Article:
Addressing the Top Communication Challenges of 2021
Last updated on August 23, 2021 at 08:53 pm
We’re already halfway through the year. How did that happen? But this is always a good time to reflect on how things are going. What we prepared for might not have anticipated how the year is actually going. That’s why we want to get real about the top communication challenges of the year so far and what we can do about them.
Challenges We Predicted Accurately
We certainly predicted a few communication challenges accurately this year. The first is continued communication of DEI Initiatives. It’s been difficult to get leadership buy-in and adequate resources to drive this important work. As usual, programs like DEI and employee wellbeing are falling into the laps of IC pros. And although we have a role to play with advancing DEI efforts, this needs to be something our leadership stands behind and that receives adequate staffing and budget. What can you do?
- Educate your leaders. People need to understand “why” we’re doing something to be bought in. And there are great resources out there that will help you make your case.
- Ask employees what they need. If nothing else, having data specific to your organization should be a wakeup call. And giving your employees a voice is always important, especially since we’re talking about creating more inclusive workplaces.
Another challenge we planned for is COVID-19 vaccine communications. The challenge here is defining your stance. Is it mandatory? Are you going to incentivize getting the vaccine? What about helping to educate your employees? Figuring out your stance is key to putting together a comprehensive communications plan. If you need help with this, check out this resource.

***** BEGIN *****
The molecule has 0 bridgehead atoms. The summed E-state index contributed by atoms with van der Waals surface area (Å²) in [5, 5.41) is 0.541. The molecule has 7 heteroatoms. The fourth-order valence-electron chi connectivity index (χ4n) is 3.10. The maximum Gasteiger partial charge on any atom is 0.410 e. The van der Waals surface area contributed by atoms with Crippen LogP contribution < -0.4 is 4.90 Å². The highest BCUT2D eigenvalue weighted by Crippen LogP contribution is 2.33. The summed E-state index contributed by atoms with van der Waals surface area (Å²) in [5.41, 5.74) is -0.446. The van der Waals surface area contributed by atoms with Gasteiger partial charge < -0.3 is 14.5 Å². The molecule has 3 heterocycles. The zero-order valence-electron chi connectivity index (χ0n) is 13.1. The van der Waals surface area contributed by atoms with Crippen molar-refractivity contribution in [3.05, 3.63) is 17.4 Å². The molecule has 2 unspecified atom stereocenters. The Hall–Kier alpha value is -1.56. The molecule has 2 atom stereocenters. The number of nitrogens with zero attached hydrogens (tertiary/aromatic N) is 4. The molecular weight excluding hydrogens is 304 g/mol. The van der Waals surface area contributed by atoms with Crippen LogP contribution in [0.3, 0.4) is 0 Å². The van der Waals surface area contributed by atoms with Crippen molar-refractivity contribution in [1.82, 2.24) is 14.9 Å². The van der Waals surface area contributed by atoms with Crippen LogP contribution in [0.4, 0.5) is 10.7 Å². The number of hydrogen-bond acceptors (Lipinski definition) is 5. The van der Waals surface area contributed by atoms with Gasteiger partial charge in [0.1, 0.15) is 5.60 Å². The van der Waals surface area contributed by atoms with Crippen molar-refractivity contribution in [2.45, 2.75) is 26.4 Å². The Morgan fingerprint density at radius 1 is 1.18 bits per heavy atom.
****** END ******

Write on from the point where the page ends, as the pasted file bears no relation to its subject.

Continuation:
And last, we anticipated a need to keep up the leadership comms momentum. A great thing that came out of 2020 was that leaders stepped up and often got behind the camera more often. But as the world starts to get vaccinated and things feel more “normal,” it might be difficult to keep your leaders engaged and understanding why it’s still important. Our advice:
- Include questions about leadership comms in your pulse surveys.
- Show leaders the 2021 Edelman Trust Barometer, which says it’s critical for companies to be a source of truth and trust for employees.
Communication Challenges We Couldn’t Predict
But just because we got a lot right in our planning, there’s always challenges that pop up throughout the year that you can’t predict. This is why it’s so important to create strategies and processes that plan for the unplanned.
The first communication challenge we couldn’t predict: COVID-19 variants. If you are still providing education and information to your workforce regarding the pandemic, this is a new element to factor into your strategy. And if you aren’t communicating about this, it might be important to start due to the staggering amounts of miscommunication out there.
Another challenge is the growing gaps between countries regarding COVID-19 response, case, and inoculation rate. Especially at global organizations, your employees are not all having the same COVID-19 experience. Many countries are still experiencing huge spikes of cases or are seeing a much slower rollout of the COVID-19 vaccine than the United States. If our communications are targeted and aware of these stark differences, you might struggle with additional strain on your workforce. And it’s important to not lose sight of your wellbeing and support programs for frontline workers who still haven’t gotten a break.
Second Act Predictions
So, where does that leave us? We believe in continual planning and being agile in our strategies. What better time to update our predictions and strategies for the second half of the year?
Here’s what we think we should be preparing for:
- Continued uncertainty regarding COVID-19. Will COVID variants set us back? Will there be vaccine FOMO for employees at global organizations?
- A wave of turnover. Especially if we don’t act now, not taking a stand on key social issues or treating our employees better could result in mass resignations.
- Budget pressure continues as businesses start to rebound. Your ability to be resourceful and to invest in the right technology to create employee-focused programs will be critical.
- Metrics will continue to matter. Leaders are going to be looking for wins across their company, so sharing your successes regularly will be key.